Instead of, say, making a phone call, he pulled the ads.
Had he phoned Common Roads, its director, Carol Reisinger, executive director of Common Roads., he would have learned that it's harmless.
Evan Macy, editor of The Limelight, which was ready to print the ad but could not, told the tv station he's upset.
"The fact our school is going out of its way to take an advertisement, meant to help homosexuals, out of the newspaper is alarming," Macy said.
Indeed it is. Frick could use a lesson in why censorhip is a bad idea.

Monday, December 05, 2005

Playing Scattergories

Playing Scattergories in July were, left, Zach Brokenrope, Katie Jordan and Teague Neal.
Below, playing the same game, were Stefan Koski, left, and Heather Moher, right.

Man Bites Dog with Minha Lee

Playing Man Bites Dog are Stefan Koski, left, and Minha Lee, right.

Still playing games with The Tattoo

Playing Cranium are, left to right, Julia Cocca, Stefan Koski, Josh Blackler and Katie Haire.

Playing games with The Tattoo

Here's a photos from the day in April that Julia Cocca (right), Stefan Koski, Katie Haire (left) and Josh Blackler gave Cranium a try.

More game reviews online now

The fourth and final issue of The Tattoo's "Fun and Games" series is online now. With reviews of Taboo, My Word!, Catch Phrase, Scattergories and Man Bites Dog, the new issue has plenty to offer -- including another great new cartoon by Justin Skaradosky.
So check it out at

Thursday, December 01, 2005

What happens when it snows on a teen from New Orleans?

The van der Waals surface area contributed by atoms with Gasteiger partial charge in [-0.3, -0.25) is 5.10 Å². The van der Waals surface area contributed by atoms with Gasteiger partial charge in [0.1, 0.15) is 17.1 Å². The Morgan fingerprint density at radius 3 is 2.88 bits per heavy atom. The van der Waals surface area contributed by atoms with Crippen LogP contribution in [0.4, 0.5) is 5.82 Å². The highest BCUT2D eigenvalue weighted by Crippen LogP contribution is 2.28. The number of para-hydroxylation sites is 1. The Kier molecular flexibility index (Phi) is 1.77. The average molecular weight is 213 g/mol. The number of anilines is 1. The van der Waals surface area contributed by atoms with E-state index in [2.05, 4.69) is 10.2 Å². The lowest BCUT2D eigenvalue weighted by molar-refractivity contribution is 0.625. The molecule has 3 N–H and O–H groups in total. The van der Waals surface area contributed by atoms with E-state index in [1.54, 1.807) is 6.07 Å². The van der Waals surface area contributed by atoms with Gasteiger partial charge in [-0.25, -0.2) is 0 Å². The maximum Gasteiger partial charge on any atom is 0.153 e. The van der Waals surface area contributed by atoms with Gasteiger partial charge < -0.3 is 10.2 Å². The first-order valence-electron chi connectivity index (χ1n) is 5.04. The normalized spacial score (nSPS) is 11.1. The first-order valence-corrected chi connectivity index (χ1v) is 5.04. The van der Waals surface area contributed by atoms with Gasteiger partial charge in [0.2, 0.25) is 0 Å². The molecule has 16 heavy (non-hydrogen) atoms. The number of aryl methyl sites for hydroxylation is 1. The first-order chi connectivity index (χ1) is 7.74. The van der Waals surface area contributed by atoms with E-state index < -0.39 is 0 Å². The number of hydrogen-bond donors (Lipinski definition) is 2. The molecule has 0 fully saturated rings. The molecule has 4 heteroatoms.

Find out in Samantha Perez's latest Hurricane Journal at
The answer might surprise you.

Halls of Shame, Part 1

After school administrators ripped a column about birth control out of their school paper, students at Oak Ridge High School in Oak Ridge, Tennessee instead got to read a piece about a play. Photographs accompanying a story about body piercings and tattoos were also stripped out of 1,800 copies of the Oak Leaf newspaper.
Blame it on Principal Becky Ervin and Thomas Bailey, the district superintendent.
Bailey said, in a press release, "The administration felt that the interests of the student population would not be served by certain content of the articles" that they censored.
He told the local paper, "The action of the principal was totally appropriate. I would have done the same thing as a principal all the way to the end, whatever the end may be. We have a responsibility to the public to do the right thing. We've got 14-year-olds that read the newspaper."
Yes, a free press is a terrible thing for students to read. Why if these folks aren't careful, those teens might even learn a thing or two outside the carefully screened curriculum.
Far better to teach students that censorship is the answer when journalists don't kowtow to the school administration's absurdly strict line.
So let's put Becky Ervin and Thomas Bailey in our new Halls of Shame feature here -- congratulations to them both -- and remind young readers that one good reason to write for The Tattoo is that we take teens seriously.
If a story is true, fair and interesting, we'll print it. We have high standards, as we should, but we begin with the fundamental premise that students are not idiots. About the only things they need protection from are narrow-minded, censoring jerks like Ervin and Bailey.
Feel free, by the way, to send us other examples of middle and high school censorship. It's time to showcase some of the absurdities that young journalists face when they try to learn the craft at school.